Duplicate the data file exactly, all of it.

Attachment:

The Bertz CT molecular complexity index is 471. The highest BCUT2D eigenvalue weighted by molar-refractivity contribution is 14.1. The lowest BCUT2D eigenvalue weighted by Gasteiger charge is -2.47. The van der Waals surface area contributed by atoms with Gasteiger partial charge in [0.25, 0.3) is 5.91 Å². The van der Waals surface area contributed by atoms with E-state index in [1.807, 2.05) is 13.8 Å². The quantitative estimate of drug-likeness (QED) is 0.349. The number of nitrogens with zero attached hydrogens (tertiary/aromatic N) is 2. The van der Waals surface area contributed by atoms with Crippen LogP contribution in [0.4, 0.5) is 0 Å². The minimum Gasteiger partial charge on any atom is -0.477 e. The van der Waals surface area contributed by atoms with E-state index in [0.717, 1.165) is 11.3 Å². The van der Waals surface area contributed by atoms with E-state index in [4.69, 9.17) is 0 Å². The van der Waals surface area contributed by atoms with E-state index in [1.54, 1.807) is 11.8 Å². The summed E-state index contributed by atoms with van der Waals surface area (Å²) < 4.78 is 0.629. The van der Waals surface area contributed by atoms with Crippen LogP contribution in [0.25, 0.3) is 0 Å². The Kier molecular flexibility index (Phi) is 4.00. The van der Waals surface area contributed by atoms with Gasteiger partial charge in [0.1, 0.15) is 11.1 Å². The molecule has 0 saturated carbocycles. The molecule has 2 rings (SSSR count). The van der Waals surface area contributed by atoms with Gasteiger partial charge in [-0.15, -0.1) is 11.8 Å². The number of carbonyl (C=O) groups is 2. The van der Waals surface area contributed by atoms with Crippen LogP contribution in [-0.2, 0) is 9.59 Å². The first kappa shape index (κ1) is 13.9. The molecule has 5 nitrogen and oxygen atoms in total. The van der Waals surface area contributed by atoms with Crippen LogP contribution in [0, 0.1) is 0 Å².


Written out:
The Bertz CT molecular complexity index is 471. The highest BCUT2D eigenvalue weighted by molar-refractivity contribution is 14.1. The lowest BCUT2D eigenvalue weighted by Gasteiger charge is -2.47. The van der Waals surface area contributed by atoms with Gasteiger partial charge in [0.25, 0.3) is 5.91 Å². The van der Waals surface area contributed by atoms with E-state index in [1.807, 2.05) is 13.8 Å². The quantitative estimate of drug-likeness (QED) is 0.349. The number of nitrogens with zero attached hydrogens (tertiary/aromatic N) is 2. The van der Waals surface area contributed by atoms with Crippen LogP contribution in [0.4, 0.5) is 0 Å². The minimum Gasteiger partial charge on any atom is -0.477 e. The van der Waals surface area contributed by atoms with E-state index in [0.717, 1.165) is 11.3 Å². The van der Waals surface area contributed by atoms with E-state index in [4.69, 9.17) is 0 Å². The van der Waals surface area contributed by atoms with E-state index in [1.54, 1.807) is 11.8 Å². The summed E-state index contributed by atoms with van der Waals surface area (Å²) < 4.78 is 0.629. The van der Waals surface area contributed by atoms with Crippen LogP contribution in [0.25, 0.3) is 0 Å². The Kier molecular flexibility index (Phi) is 4.00. The van der Waals surface area contributed by atoms with Gasteiger partial charge in [0.1, 0.15) is 11.1 Å². The molecule has 0 saturated carbocycles. The molecule has 2 rings (SSSR count). The van der Waals surface area contributed by atoms with Gasteiger partial charge in [-0.15, -0.1) is 11.8 Å². The number of carbonyl (C=O) groups is 2. The van der Waals surface area contributed by atoms with Crippen LogP contribution in [-0.2, 0) is 9.59 Å². The first kappa shape index (κ1) is 13.9. The molecule has 5 nitrogen and oxygen atoms in total. The van der Waals surface area contributed by atoms with Crippen LogP contribution in [0, 0.1) is 0 Å².